Politics & Government

McCrory says good friends have shunned him, his wife over HB2

McCrory says Caitlyn Jenner should use men's public facilities if in North Carolina

North Carolina Governor Pat McCrory tells gubernatorial debate moderator Chuck Todd that Caitlyn Jenner should use men's facilities, saying "If she's going to shower at a facility at UNC-Chapel Hill after running around the track, she's going to u
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North Carolina Governor Pat McCrory tells gubernatorial debate moderator Chuck Todd that Caitlyn Jenner should use men's facilities, saying "If she's going to shower at a facility at UNC-Chapel Hill after running around the track, she's going to u

In a discussion with conservative leaders last week, North Carolina Gov. Pat McCrory said the reaction to House Bill 2 has gotten personal, leaving his wife “shunned” at social events and making him the target of verbal assaults and even death threats.

McCrory told the group that he’s also experienced political blow-back that he said was orchestrated by the Human Rights Campaign, the nation’s largest LGBT advocacy group.

He described companies that say, “Although you’ve been an outstanding governor, we still cannot support you because HRC will attack us,” he recalled. “And I’ve had at least five this week tell me that. Good friends. Very good friends. ‘Pat, I love ya. I love ya man, we’ll be friends for life. We just can’t support you.”

McCrory’s comments to the Family Research Council in Raleigh were published by Buzzfeed, which obtained a recording of the 46-minute talk.

HB2 is the law passed in response to a Charlotte ordinance that extended anti-discrimination protections to the LGBT community and would have allowed transgender people to use the bathroom or locker room of the gender with which they identify.

HB2 nullified the ordinance, barred cities from adopting similar measures and requires transgender individuals to use the bathroom corresponding with the gender on their birth certificate in government buildings. It’s being challenged in a pair of federal lawsuits.

According to the recording, McCrory spoke at length about the fallout from the law:

▪ “It’s almost like the George Orwell book ‘1984’,” he said. “If you disagree with Big Brother or you go against the thought police, you will be purged. And you will disappear.”

▪ “My wife, for example, in Charlotte – she primarily stays in Charlotte,” he said. “She’s been disinvited to charity events. Basically, they call her up and say, ‘You better not come. You better not come.…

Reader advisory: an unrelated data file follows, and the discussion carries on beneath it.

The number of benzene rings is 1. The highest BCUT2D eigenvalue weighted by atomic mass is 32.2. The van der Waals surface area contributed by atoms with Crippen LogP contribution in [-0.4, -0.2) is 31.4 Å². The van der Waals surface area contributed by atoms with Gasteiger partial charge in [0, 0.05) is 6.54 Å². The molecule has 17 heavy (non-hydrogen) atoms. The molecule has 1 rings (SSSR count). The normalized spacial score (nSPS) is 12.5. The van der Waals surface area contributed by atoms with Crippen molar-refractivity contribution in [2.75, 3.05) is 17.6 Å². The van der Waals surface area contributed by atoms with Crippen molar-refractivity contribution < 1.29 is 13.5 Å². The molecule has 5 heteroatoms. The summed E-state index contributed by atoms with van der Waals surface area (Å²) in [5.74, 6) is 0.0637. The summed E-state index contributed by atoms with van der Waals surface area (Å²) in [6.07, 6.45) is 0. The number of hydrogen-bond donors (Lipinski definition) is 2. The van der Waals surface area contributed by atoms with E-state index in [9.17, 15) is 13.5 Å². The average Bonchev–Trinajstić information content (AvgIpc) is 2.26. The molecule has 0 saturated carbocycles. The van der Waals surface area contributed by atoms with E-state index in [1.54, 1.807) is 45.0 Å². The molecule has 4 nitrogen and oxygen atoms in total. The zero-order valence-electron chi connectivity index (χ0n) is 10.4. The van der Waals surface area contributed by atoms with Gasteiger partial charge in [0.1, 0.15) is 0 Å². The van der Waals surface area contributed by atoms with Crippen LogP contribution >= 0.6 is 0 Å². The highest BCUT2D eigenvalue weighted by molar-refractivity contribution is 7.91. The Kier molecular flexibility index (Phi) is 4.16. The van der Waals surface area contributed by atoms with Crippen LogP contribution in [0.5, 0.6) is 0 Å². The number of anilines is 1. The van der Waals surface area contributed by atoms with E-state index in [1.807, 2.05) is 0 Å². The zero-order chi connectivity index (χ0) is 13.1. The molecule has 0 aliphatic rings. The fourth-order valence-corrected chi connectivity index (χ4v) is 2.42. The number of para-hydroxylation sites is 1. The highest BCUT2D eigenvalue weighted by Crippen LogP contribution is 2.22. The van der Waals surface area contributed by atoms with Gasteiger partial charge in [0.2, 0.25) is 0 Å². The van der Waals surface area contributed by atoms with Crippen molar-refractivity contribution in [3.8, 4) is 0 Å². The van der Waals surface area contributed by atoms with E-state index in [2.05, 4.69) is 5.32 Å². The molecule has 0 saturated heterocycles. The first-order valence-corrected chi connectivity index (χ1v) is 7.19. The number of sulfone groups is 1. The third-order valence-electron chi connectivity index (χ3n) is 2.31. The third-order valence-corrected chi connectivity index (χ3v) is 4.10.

“My wife and I ... we’re being shunned for a political disagreement, a values disagreement.”

▪ “I listen to the other side … And I say, ‘I respectfully disagree with you’,” he said. “They do not say that to me, I wave to them with five fingers. They wave back with one. And it’s personal. It’s death threats. Last week, I was verbally assaulted by a 21-year-old drunk student. She was arrested.”

▪ “Everyone says, ‘Gosh, you must have thick skin.’ I don’t have thin skin. I just hide it.”

▪ “It was the liberals that became the bathroom police, not conservatives,” he said. “They passed an ordinance on private sector employers that said, if you don’t recognize gender identity and gender expression – two issues which I had never heard of – we will fine you.”

▪ McCrory said he’s been called a bigot. “I’m the farthest thing from a bigot,” he said. “I love everyone and I’m going to treat everyone equally. I want to treat people who are transgender – I want to hug ’em and say I love ’em. But I don’t agree with the concept of redefining gender. That is a major societal change.”

At one point, McCrory said, “I’m not known as an ultra-conservative.” That brought a quick response.

“You are now,” someone shouted to laughter.

Staff writer Elizabeth Leland contributed.

North Carolina repealed HB2 in 2017 but left intact some of its provisions. But with Charlotte’s reputation tainted, the city is still paying to market itself to visitors.

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